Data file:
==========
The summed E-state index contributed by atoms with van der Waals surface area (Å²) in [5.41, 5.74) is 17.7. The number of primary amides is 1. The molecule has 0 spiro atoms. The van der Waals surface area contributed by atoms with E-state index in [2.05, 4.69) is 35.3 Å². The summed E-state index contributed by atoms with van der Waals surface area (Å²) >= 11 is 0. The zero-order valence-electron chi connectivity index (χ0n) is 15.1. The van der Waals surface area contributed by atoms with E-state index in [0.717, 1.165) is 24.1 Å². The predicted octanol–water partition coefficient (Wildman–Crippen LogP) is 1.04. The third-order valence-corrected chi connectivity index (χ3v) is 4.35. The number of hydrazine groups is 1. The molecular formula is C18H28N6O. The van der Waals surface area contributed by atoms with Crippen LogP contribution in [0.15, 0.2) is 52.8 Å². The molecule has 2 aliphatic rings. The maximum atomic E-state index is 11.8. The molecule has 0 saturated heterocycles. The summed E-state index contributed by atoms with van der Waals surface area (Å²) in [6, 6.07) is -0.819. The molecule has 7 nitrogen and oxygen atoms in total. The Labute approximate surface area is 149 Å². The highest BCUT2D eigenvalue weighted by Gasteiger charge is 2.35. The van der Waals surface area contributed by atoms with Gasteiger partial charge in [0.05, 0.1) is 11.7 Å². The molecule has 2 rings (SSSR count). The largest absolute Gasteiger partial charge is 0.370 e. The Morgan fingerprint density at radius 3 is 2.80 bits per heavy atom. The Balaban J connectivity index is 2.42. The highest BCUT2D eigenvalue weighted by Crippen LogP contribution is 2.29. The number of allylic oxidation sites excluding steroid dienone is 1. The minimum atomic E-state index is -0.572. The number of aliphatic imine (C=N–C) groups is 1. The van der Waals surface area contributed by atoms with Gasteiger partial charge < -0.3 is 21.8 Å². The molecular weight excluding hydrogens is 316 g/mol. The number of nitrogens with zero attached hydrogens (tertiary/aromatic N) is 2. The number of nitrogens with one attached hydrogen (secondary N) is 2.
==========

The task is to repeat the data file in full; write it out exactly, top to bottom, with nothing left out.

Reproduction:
The summed E-state index contributed by atoms with van der Waals surface area (Å²) in [5.41, 5.74) is 17.7. The number of primary amides is 1. The molecule has 0 spiro atoms. The van der Waals surface area contributed by atoms with E-state index in [2.05, 4.69) is 35.3 Å². The summed E-state index contributed by atoms with van der Waals surface area (Å²) >= 11 is 0. The zero-order valence-electron chi connectivity index (χ0n) is 15.1. The van der Waals surface area contributed by atoms with E-state index in [0.717, 1.165) is 24.1 Å². The predicted octanol–water partition coefficient (Wildman–Crippen LogP) is 1.04. The third-order valence-corrected chi connectivity index (χ3v) is 4.35. The number of hydrazine groups is 1. The molecular formula is C18H28N6O. The van der Waals surface area contributed by atoms with Crippen LogP contribution in [0.15, 0.2) is 52.8 Å². The molecule has 2 aliphatic rings. The maximum atomic E-state index is 11.8. The molecule has 0 saturated heterocycles. The summed E-state index contributed by atoms with van der Waals surface area (Å²) in [6, 6.07) is -0.819. The molecule has 7 nitrogen and oxygen atoms in total. The Labute approximate surface area is 149 Å². The highest BCUT2D eigenvalue weighted by Gasteiger charge is 2.35. The van der Waals surface area contributed by atoms with Gasteiger partial charge in [0.05, 0.1) is 11.7 Å². The molecule has 2 rings (SSSR count). The largest absolute Gasteiger partial charge is 0.370 e. The Morgan fingerprint density at radius 3 is 2.80 bits per heavy atom. The Balaban J connectivity index is 2.42. The highest BCUT2D eigenvalue weighted by Crippen LogP contribution is 2.29. The number of allylic oxidation sites excluding steroid dienone is 1. The minimum atomic E-state index is -0.572. The number of aliphatic imine (C=N–C) groups is 1. The van der Waals surface area contributed by atoms with Gasteiger partial charge < -0.3 is 21.8 Å². The molecular weight excluding hydrogens is 316 g/mol. The number of nitrogens with zero attached hydrogens (tertiary/aromatic N) is 2. The number of nitrogens with one attached hydrogen (secondary N) is 2.